5 Key Decisions of Estate Planning

No one wants to think about what happens when you’re no longer here — especially if you’re younger, still have kids at home and are in the process of building your career. You might think estate planning is only for older people who are closer to the end of their lives, but it’s important for younger families to plan ahead for a worst-case scenario.

What if you just ignore estate planning? The problem with neglecting to plan for your family’s future in any situation is that tragedy will be even worse if the remaining family members have to navigate the waters of probate.

Probate, or the official proving of a will in court, is made more challenging if there’s no will or estate planning at all. Your family may not have access to your assets until everything is straightened out — which can take months. With that in mind, here are five ways you can plan ahead and avoid added stress if the worst does happen.

  1. Make decisions about your assets. Who will get what? Make these big decisions before you engage a lawyer, so you don’t have to waste time during in-office meetings.
  2. Hire an attorney. Estate planning isn’t complicated with a professional who knows the ins and outs, but it’s not a DIY endeavor. Make a mistake when doing it yourself, and you won’t be able to fix it when it matters — after you die. Most estate lawyers will let you know the cost before you start the process.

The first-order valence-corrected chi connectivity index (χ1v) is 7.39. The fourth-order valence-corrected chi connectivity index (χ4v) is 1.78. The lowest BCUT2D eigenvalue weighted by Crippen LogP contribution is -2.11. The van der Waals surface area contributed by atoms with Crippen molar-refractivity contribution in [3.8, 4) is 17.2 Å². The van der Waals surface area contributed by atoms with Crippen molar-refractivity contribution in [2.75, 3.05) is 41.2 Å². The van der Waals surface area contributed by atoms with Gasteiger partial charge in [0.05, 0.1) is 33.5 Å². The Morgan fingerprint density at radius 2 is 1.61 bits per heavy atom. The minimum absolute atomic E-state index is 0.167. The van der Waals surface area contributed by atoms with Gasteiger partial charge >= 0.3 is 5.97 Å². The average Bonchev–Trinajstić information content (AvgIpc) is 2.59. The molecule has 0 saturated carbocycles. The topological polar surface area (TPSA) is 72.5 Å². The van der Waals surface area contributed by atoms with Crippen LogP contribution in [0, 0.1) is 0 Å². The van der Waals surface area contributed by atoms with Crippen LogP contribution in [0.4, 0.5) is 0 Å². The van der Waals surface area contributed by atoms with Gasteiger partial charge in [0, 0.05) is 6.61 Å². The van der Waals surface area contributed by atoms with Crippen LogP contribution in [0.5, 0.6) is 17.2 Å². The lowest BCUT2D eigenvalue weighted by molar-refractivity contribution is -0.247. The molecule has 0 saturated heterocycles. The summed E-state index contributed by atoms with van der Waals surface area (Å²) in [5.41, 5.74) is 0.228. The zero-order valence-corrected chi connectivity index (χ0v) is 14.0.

3. Choose between a revocable living trust or a will. A will has to go through probate, while a trust can be administered immediately by whomever you designate in your absence. The issue with a trust is that you have to re-title your assets — your house, your financial accounts, any valuables like jewelry — in the name of the trust. There aren’t tax consequences for structuring it this way, but it can be a little tricky. Your attorney can help you manage either option.
  4. Select someone to act as a healthcare power of attorney. If you’re very ill and can’t make your decisions, you’ll want to have someone you trust to make important choices about your care. (It’s also a great plan to have a living will that explains your preferences about how far you want to go to save your life. Your attorney can help you draft this as well.)
  5. Describe your funeral or memorial service preferences. Write down any important thoughts you have and make sure they are readily available for a loved one. If you store your funeral preferences with your will, it may happen that it won’t be seen right away.

Take the time now, no matter what your age or life stage, to plan your estate. It can save a lot of additional grief for your loved ones and make some of their decisions easier in the event of your death. Call us today to start the process of financial planning and decision making — don’t put it off. If something were to happen, your loved ones would be grateful.